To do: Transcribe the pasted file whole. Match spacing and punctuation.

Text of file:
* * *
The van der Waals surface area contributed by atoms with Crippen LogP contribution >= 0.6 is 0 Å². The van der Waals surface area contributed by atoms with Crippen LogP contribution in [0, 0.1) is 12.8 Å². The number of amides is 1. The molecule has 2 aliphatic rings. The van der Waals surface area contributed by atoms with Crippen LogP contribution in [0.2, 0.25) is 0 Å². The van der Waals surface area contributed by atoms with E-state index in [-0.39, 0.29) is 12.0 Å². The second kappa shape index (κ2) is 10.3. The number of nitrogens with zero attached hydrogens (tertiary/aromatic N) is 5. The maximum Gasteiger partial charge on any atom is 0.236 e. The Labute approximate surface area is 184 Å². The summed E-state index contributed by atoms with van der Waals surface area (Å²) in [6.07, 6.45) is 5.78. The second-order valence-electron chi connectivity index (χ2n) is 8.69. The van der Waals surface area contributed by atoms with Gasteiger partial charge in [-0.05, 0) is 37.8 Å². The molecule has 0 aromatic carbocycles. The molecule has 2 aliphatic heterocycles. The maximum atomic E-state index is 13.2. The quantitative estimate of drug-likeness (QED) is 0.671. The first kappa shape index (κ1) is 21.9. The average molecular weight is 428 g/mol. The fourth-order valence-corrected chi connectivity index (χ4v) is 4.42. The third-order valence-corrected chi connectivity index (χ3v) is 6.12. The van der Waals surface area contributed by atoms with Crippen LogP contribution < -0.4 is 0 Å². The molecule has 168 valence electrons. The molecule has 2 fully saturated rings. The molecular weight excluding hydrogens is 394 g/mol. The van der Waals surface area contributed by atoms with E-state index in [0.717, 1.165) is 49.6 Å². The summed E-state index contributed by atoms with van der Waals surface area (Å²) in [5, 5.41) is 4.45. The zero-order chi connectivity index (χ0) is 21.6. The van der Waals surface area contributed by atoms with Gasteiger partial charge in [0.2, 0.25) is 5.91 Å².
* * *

The van der Waals surface area contributed by atoms with Crippen LogP contribution >= 0.6 is 0 Å². The van der Waals surface area contributed by atoms with Crippen LogP contribution in [0, 0.1) is 12.8 Å². The number of amides is 1. The molecule has 2 aliphatic rings. The van der Waals surface area contributed by atoms with Crippen LogP contribution in [0.2, 0.25) is 0 Å². The van der Waals surface area contributed by atoms with E-state index in [-0.39, 0.29) is 12.0 Å². The second kappa shape index (κ2) is 10.3. The number of nitrogens with zero attached hydrogens (tertiary/aromatic N) is 5. The maximum Gasteiger partial charge on any atom is 0.236 e. The Labute approximate surface area is 184 Å². The summed E-state index contributed by atoms with van der Waals surface area (Å²) in [6.07, 6.45) is 5.78. The second-order valence-electron chi connectivity index (χ2n) is 8.69. The van der Waals surface area contributed by atoms with Gasteiger partial charge in [-0.05, 0) is 37.8 Å². The molecule has 0 aromatic carbocycles. The molecule has 2 aliphatic heterocycles. The maximum atomic E-state index is 13.2. The quantitative estimate of drug-likeness (QED) is 0.671. The first kappa shape index (κ1) is 21.9. The average molecular weight is 428 g/mol. The fourth-order valence-corrected chi connectivity index (χ4v) is 4.42. The third-order valence-corrected chi connectivity index (χ3v) is 6.12. The van der Waals surface area contributed by atoms with Crippen LogP contribution < -0.4 is 0 Å². The molecule has 168 valence electrons. The molecule has 2 fully saturated rings. The molecular weight excluding hydrogens is 394 g/mol. The van der Waals surface area contributed by atoms with E-state index in [0.717, 1.165) is 49.6 Å². The summed E-state index contributed by atoms with van der Waals surface area (Å²) in [5, 5.41) is 4.45. The zero-order chi connectivity index (χ0) is 21.6. The van der Waals surface area contributed by atoms with Gasteiger partial charge in [0.2, 0.25) is 5.91 Å².